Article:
Aircraft By Type

Aircraft Make & Model:
Boeing 737-232
115,500 lbs.
1,680 statute miles
490 mph
107 passengers (12 First, 95 Coach)
100 ft., 2 in.
93 ft.
37 ft.
2 Pratt & Whitney JT8D-15A
HP or Thrust:
15,500 lbs.
No. flown by DL:
First Delivery:
October 1983, leased from Boeing
First Scheduled Service:
December 1, 1983 (Dallas/Ft. Worth-Memphis-Atlanta)
Reason Aquired:
To expand service over short and medium domestic routes.
Last Retirement:
Reason Disposed:

Narrative:  Boeing 737 1983-present

First Delta 737s Leased

In December 1982, airlines were feeling effects of U.S. economic recession and intense competition after airline deregulation in 1978. Delta resized its fleet to add cost-efficient and smaller planes to compete more effectively in domestic markets.

Delta reached agreement with Boeing to trade 11 older Lockheed L-1011 Tristars in exchange for 33 Boeing 737-232s over a two-year period. Boeing would purchase TriStars and lease 737s to Delta. This agreement was believed to be largest industry deal of its kind at the time.

Model 232

This versatile short-range, twin-jet allowed Delta to better compete with regional carriers and expand short and medium-haul service in and out of its major hubs, such as Dallas/Fort Worth, Boston, Cincinnati and Atlanta. Delta could also overfly hubs and provide direct, nonstop service in smaller markets.

The 737-232 carried one-third more payload and had twice the range of Boeing's original 737-100, which entered service in early 1968 with Lufthansa. It was six feet longer than the earlier model. 

Design improvements included:

  • Aerodynamic refinements for takeoffs from very short runways
  • New digital instrumentation to reduce fuel burn through efficient flight management and precise navigation
  • Higher certified gross weights
  • More powerful and fuel-efficient engines

The 1,000th 737 produced by Boeing was delivered to Delta on December 9, 1983. It carried Delta fleet number Ship 306.

Delta's 737-232s were the first 737's with a new "advanced-technology interior design" introduced earlier on the Boeing 757:

  • New light-weight materials cut maintenance costs and reduced weight of airplane by over 600 pounds.
  • Cabin space expanded with flattened ceilings and enclosed overhead stowage bins that allowed more headroom.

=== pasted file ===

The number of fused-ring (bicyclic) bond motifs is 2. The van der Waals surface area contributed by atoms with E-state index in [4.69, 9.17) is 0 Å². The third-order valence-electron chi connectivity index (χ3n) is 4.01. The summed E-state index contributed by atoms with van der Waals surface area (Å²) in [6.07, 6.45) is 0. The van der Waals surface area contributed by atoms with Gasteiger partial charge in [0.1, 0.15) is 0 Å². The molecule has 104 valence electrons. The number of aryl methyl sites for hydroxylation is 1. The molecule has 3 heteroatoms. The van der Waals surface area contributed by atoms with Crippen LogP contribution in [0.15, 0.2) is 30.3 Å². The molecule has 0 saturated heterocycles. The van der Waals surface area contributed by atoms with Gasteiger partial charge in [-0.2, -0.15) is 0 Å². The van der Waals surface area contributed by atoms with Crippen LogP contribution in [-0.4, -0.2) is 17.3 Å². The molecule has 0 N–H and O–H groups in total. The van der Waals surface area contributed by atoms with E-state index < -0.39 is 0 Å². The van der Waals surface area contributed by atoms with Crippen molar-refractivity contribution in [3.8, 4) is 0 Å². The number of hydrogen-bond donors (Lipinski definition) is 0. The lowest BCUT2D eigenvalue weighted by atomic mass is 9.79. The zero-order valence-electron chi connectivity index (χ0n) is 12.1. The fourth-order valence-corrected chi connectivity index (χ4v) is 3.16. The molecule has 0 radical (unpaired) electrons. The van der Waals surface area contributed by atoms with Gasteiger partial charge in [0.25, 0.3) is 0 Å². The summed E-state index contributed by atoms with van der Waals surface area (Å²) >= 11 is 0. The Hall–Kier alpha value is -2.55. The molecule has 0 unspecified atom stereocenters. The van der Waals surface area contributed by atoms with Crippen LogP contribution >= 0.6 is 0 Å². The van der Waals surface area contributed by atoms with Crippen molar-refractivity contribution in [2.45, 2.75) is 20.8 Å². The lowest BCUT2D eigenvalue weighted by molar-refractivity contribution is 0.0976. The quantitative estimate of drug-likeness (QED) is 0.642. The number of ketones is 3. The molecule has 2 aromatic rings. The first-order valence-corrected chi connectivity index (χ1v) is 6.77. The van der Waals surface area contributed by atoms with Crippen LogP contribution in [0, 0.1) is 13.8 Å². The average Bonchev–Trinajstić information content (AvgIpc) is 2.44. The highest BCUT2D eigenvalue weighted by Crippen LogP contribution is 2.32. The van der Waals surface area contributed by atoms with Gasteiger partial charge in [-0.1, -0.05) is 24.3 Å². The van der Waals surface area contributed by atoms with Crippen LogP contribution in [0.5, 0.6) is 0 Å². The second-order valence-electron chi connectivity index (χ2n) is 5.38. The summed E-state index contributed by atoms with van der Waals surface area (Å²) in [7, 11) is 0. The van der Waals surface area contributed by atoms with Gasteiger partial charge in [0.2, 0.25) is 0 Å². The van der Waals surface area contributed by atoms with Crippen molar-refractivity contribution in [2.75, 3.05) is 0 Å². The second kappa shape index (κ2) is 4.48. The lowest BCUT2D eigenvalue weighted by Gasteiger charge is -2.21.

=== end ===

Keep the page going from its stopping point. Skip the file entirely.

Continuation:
• Bins increased in size and strength to hold 180-pound loads, with stowage space of 1.7 cubic feet per passenger.
  • Galleys and lavatories were located at each end of cabin, outside flow of traffic. 
  • Lighting washed ceiling and sidewall panels to enhance feeling of spaciousness.
  • Panels, made of advanced composite materials with a high strength-to-weight ratio, were light, easy to clean and remove for maintenance.

Delta Express
The Boeing 737-200 was the workhorse of Delta's first low-cost carrier, Delta Express, launched in 1996. The Delta Express fleet consisted entirely of 737-200 aircraft, configured with one-class cabins, serving fourteen leisure markets between the Northeast and Florida. When the airline was discontinued in 2001, Delta Express aircraft returned to regular Delta operations.

Model 347 from Western Airlines
Western Airlines officially merged with Delta on April 1, 1987, and brought 46 Boeing 737s to Delta: 33 of Model 232 and 13 of Model 347.

Western (as well as Lufthansa) was particularly influential in Boeing's design of the 737 as an airport-versatile plane. Learn more. See Western's "737 Special" issue of company's magazine in 1968.

Model 800
"We ordered the new Boeing 737-800 with Central America routes in mind…The use of a brand-new aircraft in Latin America underlines Delta's strong commitment to success in the market. The Boeing 737-800 is the perfect aircraft for shorter international flights, such as Delta's flight from Atlanta to Guatemala City." Delta Managing Director-Latin America Rudi Forster, 1999.